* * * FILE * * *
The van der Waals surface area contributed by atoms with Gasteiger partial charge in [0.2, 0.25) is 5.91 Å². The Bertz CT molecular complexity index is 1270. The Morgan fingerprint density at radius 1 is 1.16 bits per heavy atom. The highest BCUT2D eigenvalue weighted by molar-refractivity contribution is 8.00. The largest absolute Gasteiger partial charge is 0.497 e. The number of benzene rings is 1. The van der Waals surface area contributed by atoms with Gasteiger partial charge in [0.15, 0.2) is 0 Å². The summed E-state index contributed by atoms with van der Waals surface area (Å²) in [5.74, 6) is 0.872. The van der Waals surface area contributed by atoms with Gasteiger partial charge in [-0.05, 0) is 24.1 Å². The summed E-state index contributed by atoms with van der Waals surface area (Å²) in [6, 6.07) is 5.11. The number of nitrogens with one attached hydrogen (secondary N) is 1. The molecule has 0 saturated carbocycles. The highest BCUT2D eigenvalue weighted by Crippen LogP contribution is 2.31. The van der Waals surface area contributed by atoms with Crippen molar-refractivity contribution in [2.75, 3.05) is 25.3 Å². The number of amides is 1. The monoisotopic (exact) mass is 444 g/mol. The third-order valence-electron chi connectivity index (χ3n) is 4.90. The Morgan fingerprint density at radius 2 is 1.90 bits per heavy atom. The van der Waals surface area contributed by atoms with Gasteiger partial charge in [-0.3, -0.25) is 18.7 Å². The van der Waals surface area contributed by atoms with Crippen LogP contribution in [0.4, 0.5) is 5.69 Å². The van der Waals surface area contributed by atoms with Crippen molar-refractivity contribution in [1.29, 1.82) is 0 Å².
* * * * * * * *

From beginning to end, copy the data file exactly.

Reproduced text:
The van der Waals surface area contributed by atoms with Gasteiger partial charge in [0.2, 0.25) is 5.91 Å². The Bertz CT molecular complexity index is 1270. The Morgan fingerprint density at radius 1 is 1.16 bits per heavy atom. The highest BCUT2D eigenvalue weighted by molar-refractivity contribution is 8.00. The largest absolute Gasteiger partial charge is 0.497 e. The number of benzene rings is 1. The van der Waals surface area contributed by atoms with Gasteiger partial charge in [0.15, 0.2) is 0 Å². The summed E-state index contributed by atoms with van der Waals surface area (Å²) in [5.74, 6) is 0.872. The van der Waals surface area contributed by atoms with Gasteiger partial charge in [-0.05, 0) is 24.1 Å². The summed E-state index contributed by atoms with van der Waals surface area (Å²) in [6, 6.07) is 5.11. The number of nitrogens with one attached hydrogen (secondary N) is 1. The molecule has 0 saturated carbocycles. The highest BCUT2D eigenvalue weighted by Crippen LogP contribution is 2.31. The van der Waals surface area contributed by atoms with Crippen molar-refractivity contribution in [2.75, 3.05) is 25.3 Å². The number of amides is 1. The monoisotopic (exact) mass is 444 g/mol. The third-order valence-electron chi connectivity index (χ3n) is 4.90. The Morgan fingerprint density at radius 2 is 1.90 bits per heavy atom. The van der Waals surface area contributed by atoms with Gasteiger partial charge in [-0.3, -0.25) is 18.7 Å². The van der Waals surface area contributed by atoms with Crippen LogP contribution in [0.4, 0.5) is 5.69 Å². The van der Waals surface area contributed by atoms with Crippen molar-refractivity contribution in [1.29, 1.82) is 0 Å².